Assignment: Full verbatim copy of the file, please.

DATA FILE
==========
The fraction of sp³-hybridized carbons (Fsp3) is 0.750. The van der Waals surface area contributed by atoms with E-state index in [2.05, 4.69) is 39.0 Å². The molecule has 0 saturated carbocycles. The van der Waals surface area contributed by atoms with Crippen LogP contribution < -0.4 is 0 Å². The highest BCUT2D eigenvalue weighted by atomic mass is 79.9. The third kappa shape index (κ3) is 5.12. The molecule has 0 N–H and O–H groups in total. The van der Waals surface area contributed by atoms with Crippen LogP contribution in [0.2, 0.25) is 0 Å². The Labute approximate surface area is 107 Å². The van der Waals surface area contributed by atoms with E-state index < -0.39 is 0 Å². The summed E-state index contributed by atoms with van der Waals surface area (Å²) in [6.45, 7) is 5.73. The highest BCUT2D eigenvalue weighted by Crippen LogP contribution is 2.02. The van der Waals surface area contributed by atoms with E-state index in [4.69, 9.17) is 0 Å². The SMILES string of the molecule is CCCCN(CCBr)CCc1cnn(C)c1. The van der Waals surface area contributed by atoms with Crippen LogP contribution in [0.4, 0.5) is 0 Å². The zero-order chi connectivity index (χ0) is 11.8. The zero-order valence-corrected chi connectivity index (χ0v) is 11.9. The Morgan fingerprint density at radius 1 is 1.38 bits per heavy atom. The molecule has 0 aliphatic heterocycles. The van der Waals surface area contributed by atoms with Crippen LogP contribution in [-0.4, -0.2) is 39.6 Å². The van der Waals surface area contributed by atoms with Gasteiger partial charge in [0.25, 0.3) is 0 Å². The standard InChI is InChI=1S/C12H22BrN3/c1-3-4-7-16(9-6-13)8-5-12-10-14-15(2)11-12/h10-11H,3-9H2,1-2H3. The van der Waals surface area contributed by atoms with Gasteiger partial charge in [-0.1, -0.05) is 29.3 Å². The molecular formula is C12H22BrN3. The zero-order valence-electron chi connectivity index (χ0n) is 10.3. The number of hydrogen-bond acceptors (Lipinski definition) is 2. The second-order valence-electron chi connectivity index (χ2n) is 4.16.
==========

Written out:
The fraction of sp³-hybridized carbons (Fsp3) is 0.750. The van der Waals surface area contributed by atoms with E-state index in [2.05, 4.69) is 39.0 Å². The molecule has 0 saturated carbocycles. The van der Waals surface area contributed by atoms with Crippen LogP contribution < -0.4 is 0 Å². The highest BCUT2D eigenvalue weighted by atomic mass is 79.9. The third kappa shape index (κ3) is 5.12. The molecule has 0 N–H and O–H groups in total. The van der Waals surface area contributed by atoms with Crippen LogP contribution in [0.2, 0.25) is 0 Å². The Labute approximate surface area is 107 Å². The van der Waals surface area contributed by atoms with E-state index < -0.39 is 0 Å². The summed E-state index contributed by atoms with van der Waals surface area (Å²) in [6.45, 7) is 5.73. The highest BCUT2D eigenvalue weighted by Crippen LogP contribution is 2.02. The van der Waals surface area contributed by atoms with E-state index in [4.69, 9.17) is 0 Å². The SMILES string of the molecule is CCCCN(CCBr)CCc1cnn(C)c1. The van der Waals surface area contributed by atoms with Crippen LogP contribution in [0.4, 0.5) is 0 Å². The zero-order chi connectivity index (χ0) is 11.8. The zero-order valence-corrected chi connectivity index (χ0v) is 11.9. The Morgan fingerprint density at radius 1 is 1.38 bits per heavy atom. The molecule has 0 aliphatic heterocycles. The van der Waals surface area contributed by atoms with Crippen LogP contribution in [-0.4, -0.2) is 39.6 Å². The van der Waals surface area contributed by atoms with Gasteiger partial charge in [0.25, 0.3) is 0 Å². The standard InChI is InChI=1S/C12H22BrN3/c1-3-4-7-16(9-6-13)8-5-12-10-14-15(2)11-12/h10-11H,3-9H2,1-2H3. The van der Waals surface area contributed by atoms with Gasteiger partial charge in [-0.1, -0.05) is 29.3 Å². The molecular formula is C12H22BrN3. The zero-order valence-electron chi connectivity index (χ0n) is 10.3. The number of hydrogen-bond acceptors (Lipinski definition) is 2. The second-order valence-electron chi connectivity index (χ2n) is 4.16.